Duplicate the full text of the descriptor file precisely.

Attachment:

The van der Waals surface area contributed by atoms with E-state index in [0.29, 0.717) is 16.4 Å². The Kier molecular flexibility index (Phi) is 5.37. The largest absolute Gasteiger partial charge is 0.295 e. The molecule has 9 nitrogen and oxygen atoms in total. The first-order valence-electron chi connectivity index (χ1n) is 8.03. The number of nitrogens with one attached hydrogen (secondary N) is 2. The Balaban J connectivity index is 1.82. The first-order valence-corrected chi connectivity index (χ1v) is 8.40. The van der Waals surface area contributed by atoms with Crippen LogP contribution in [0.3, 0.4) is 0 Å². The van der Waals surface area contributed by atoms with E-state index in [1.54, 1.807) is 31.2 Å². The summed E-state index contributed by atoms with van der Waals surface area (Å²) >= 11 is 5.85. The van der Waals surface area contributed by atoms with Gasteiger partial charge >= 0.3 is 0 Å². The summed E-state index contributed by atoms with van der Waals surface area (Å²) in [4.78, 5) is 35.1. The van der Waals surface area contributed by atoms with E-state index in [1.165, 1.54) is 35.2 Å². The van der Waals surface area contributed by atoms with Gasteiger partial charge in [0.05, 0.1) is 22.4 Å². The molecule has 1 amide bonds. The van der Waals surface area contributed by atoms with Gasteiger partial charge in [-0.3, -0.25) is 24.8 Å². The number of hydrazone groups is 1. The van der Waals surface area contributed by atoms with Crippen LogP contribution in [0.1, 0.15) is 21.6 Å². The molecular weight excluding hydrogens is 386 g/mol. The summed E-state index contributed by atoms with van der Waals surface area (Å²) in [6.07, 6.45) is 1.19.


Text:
The van der Waals surface area contributed by atoms with E-state index in [0.29, 0.717) is 16.4 Å². The Kier molecular flexibility index (Phi) is 5.37. The largest absolute Gasteiger partial charge is 0.295 e. The molecule has 9 nitrogen and oxygen atoms in total. The first-order valence-electron chi connectivity index (χ1n) is 8.03. The number of nitrogens with one attached hydrogen (secondary N) is 2. The Balaban J connectivity index is 1.82. The first-order valence-corrected chi connectivity index (χ1v) is 8.40. The van der Waals surface area contributed by atoms with Crippen LogP contribution in [0.3, 0.4) is 0 Å². The van der Waals surface area contributed by atoms with E-state index in [1.54, 1.807) is 31.2 Å². The summed E-state index contributed by atoms with van der Waals surface area (Å²) >= 11 is 5.85. The van der Waals surface area contributed by atoms with Gasteiger partial charge >= 0.3 is 0 Å². The summed E-state index contributed by atoms with van der Waals surface area (Å²) in [4.78, 5) is 35.1. The van der Waals surface area contributed by atoms with E-state index in [1.165, 1.54) is 35.2 Å². The van der Waals surface area contributed by atoms with Gasteiger partial charge in [0.05, 0.1) is 22.4 Å². The molecule has 1 amide bonds. The van der Waals surface area contributed by atoms with Gasteiger partial charge in [-0.3, -0.25) is 24.8 Å². The number of hydrazone groups is 1. The van der Waals surface area contributed by atoms with Crippen LogP contribution in [0.1, 0.15) is 21.6 Å². The molecular weight excluding hydrogens is 386 g/mol. The summed E-state index contributed by atoms with van der Waals surface area (Å²) in [6.07, 6.45) is 1.19.